According to the Greek philosopher Aristotle, “happiness is the meaning and purpose of life, the whole aim and end of human existence”.
In fast-paced, busy Singapore, however, many of us have been taught since young that we need to sacrifice our time, our personal relationships and other joys to achieve work success in order to finally attain happiness.
Unfortunately, that view is misguided. Recent scientific research from the field of positive psychology has shown that happiness is not dependent on success; instead, it is an enabler to allow individuals and organisations to succeed.
Organisational research examining happiness has revealed that having a happy workforce helps to increase cost savings as this lowers absenteeism and attrition rates.
More importantly, happiness is also a predictor of health, creativity and energy, which are all crucial in allowing individuals to flourish in their respective professions and organisations. Happy and optimistic employees are therefore more productive, better performers and are able to sell more.
Many business owners and senior managers are unaware of the great impact happiness can have on their business, as their mentality is that their employees are paid to get work done. They have little regard for their employees’ happiness.
What bosses need to realise is that by building a happy workforce, a company will experience a boost in productivity and performance, and this might just be the competitive advantage it needs to outdo the competition.
So how can corporations make employees happy? Money may provide a quick-fix solution, but happiness from a pay rise is often short-lived. Companies need to implement strategies to ensure that employees experience more enduring forms of happiness.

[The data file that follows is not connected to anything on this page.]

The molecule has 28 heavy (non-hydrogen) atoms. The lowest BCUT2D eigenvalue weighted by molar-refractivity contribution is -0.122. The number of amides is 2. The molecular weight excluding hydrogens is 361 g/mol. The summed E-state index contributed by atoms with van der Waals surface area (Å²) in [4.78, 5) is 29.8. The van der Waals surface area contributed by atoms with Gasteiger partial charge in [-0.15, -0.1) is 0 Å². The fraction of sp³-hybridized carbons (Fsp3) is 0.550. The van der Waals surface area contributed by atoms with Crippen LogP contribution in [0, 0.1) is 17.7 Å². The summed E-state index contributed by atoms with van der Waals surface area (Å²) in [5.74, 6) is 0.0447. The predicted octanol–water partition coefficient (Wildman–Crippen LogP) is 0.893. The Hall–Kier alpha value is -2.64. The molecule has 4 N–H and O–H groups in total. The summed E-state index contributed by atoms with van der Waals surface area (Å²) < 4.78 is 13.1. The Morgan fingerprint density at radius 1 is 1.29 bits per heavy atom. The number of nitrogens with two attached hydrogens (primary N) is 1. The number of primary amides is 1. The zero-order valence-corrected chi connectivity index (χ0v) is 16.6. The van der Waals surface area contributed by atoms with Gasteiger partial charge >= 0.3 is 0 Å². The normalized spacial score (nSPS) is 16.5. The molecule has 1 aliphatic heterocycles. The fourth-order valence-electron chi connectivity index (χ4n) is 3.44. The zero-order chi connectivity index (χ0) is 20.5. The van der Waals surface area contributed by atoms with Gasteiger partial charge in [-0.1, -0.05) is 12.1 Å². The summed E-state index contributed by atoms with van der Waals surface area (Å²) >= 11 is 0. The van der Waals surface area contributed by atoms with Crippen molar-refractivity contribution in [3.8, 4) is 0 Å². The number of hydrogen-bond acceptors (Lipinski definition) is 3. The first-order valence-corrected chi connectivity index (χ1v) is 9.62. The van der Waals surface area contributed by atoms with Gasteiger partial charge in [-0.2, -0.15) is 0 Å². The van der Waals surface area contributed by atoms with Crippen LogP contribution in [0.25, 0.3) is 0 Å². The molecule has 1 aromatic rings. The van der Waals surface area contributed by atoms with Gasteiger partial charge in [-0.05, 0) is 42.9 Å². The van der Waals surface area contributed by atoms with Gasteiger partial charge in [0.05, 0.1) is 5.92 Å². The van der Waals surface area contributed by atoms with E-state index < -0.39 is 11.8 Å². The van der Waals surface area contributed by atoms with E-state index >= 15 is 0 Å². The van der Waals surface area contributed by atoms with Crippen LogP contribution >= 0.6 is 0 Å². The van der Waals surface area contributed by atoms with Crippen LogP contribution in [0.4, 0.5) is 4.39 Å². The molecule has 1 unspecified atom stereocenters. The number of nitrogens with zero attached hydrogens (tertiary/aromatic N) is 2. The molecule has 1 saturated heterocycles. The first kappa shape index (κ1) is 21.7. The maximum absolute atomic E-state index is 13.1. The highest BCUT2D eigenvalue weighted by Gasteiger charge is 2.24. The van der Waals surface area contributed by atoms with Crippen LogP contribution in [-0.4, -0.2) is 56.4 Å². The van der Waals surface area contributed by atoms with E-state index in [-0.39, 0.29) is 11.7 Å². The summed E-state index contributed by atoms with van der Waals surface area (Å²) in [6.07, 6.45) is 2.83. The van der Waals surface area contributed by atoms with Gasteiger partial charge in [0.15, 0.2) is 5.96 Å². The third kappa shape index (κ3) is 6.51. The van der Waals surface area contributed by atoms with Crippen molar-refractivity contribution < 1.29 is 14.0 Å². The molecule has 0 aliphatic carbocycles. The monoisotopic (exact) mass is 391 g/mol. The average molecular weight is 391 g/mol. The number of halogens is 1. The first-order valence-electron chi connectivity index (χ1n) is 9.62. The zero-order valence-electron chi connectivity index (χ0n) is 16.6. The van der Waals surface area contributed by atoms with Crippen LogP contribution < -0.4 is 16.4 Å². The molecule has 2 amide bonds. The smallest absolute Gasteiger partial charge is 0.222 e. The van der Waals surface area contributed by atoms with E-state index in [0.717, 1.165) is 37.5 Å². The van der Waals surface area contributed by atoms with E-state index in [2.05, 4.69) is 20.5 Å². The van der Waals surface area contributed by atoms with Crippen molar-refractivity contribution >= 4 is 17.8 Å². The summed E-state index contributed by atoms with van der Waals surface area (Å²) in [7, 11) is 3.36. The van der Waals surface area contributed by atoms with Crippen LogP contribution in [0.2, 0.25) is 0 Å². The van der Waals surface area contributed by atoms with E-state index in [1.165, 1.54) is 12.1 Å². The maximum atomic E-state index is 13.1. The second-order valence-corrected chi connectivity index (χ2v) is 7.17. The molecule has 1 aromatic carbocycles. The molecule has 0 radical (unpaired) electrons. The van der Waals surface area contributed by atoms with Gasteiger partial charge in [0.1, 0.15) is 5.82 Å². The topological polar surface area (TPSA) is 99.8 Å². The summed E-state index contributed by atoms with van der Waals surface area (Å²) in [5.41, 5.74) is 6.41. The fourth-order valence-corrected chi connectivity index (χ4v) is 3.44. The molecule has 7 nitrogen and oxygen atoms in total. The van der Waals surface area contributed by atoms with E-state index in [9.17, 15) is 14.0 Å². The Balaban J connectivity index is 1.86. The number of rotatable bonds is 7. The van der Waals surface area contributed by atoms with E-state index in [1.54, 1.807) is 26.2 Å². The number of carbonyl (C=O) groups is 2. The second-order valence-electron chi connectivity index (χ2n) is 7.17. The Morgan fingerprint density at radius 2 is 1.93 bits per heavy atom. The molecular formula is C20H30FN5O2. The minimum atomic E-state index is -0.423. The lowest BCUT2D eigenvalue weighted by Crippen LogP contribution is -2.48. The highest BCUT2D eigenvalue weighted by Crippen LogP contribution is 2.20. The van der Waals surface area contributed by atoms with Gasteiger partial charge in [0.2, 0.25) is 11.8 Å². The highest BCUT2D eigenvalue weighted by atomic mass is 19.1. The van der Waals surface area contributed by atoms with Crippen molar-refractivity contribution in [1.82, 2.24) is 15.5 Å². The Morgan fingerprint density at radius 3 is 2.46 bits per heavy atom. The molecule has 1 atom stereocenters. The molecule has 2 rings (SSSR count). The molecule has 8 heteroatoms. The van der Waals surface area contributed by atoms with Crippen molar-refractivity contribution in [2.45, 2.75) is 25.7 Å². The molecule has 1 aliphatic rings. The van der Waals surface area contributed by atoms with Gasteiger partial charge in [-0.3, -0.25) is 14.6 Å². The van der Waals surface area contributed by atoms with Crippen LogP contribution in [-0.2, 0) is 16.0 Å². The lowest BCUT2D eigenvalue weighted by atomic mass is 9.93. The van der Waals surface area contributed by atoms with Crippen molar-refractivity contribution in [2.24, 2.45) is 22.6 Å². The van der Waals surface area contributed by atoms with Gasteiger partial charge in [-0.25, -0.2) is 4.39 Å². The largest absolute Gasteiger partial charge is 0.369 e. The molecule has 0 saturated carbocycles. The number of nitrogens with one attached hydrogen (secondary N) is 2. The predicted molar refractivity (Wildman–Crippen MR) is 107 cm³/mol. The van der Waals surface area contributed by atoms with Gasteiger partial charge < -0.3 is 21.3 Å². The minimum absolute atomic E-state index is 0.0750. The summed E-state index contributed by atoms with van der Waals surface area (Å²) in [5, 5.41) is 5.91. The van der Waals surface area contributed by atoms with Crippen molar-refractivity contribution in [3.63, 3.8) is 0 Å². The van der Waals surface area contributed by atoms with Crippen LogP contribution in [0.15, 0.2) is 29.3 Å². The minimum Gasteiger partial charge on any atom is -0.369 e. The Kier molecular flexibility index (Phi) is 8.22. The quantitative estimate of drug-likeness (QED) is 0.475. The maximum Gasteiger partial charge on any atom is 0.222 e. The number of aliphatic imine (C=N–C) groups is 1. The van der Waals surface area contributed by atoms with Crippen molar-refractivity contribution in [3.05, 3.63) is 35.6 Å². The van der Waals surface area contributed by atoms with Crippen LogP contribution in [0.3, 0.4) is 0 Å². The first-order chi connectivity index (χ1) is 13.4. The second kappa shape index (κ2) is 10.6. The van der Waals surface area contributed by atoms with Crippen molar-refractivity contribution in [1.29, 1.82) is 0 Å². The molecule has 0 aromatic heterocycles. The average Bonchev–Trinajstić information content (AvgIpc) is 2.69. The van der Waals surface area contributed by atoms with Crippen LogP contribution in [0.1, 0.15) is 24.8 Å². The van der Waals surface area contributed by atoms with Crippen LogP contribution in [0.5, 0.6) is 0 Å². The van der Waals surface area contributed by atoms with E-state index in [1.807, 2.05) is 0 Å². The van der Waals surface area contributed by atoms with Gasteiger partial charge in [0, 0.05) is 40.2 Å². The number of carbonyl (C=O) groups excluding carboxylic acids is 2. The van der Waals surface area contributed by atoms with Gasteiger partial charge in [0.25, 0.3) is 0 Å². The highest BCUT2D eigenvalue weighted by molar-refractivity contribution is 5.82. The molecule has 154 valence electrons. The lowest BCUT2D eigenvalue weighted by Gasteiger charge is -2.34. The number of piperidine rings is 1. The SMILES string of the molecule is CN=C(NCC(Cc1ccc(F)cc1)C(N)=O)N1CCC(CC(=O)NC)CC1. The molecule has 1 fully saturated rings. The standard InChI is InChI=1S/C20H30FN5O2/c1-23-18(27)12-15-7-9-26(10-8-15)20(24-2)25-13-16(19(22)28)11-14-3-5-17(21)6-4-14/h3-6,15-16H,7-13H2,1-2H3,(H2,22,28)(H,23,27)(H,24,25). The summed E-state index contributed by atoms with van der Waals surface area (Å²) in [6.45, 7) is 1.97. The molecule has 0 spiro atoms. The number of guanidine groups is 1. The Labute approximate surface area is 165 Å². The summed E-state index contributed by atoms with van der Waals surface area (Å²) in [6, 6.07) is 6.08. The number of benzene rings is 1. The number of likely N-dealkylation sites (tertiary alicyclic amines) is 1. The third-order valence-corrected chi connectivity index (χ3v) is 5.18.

Below are three quick strategies that companies can use to instantly raise their organisational happiness:
Nurture social relationships
Research has shown that socialising with colleagues is one of the best predictors of happiness, and an antidote to stress. Companies should invest and organise events and activities, be it for work or leisure, to bring employees together. This sets a platform to allow natural relationships to be formed, which brings about a sense of positivity and happiness in the office.
Practise “three gratitudes”
Take a minute to think about something you are grateful for. This can be a loved one, your favourite food or a recent holiday — notice how your internal mood instantly changes, making you feel happier.
In all my workshops, I recommend corporations to set aside 15 minutes every week to come together as a team to reflect on the week that has passed.
Everyone in the team is encouraged to share three things they are grateful for, which can be as simple as a daughter giving her mother a peck on the cheek. This helps the team to break down barriers and foster positive emotions, and become more cohesive.
Organise volunteer activities
Studies have found a positive correlation between acts of kindness and happiness. In companies, institutionalising acts of kindness can take the form of Corporate Social Responsibility (CSR) activities.
Supporting social causes and organising volunteer events where staff can come together to participate in meaningful activities is a good way to start.
This not only helps to increase the level of happiness at the workplace, but also allows employees to experience meaning at work and will help to strengthen the company’s brand image.
All in all, it is important for companies to realise that the pursuit of organisational happiness not only benefits employees, but also increases bottom-line measures like sales and productivity.
This is especially true in a talent-based economy like Singapore, where companies depend greatly on human capital to innovate and help them compete more effectively.
By understanding the research on happiness, companies can seize this window of opportunity and experience an organisational breakthrough like never before.
Article by Benjamin Yang, an industrial organisational psychologist and HAP (Happy and Positive) coach with Richard Gavriel Speaker Management. For more information, e-mail Richard@RichardGavriel.com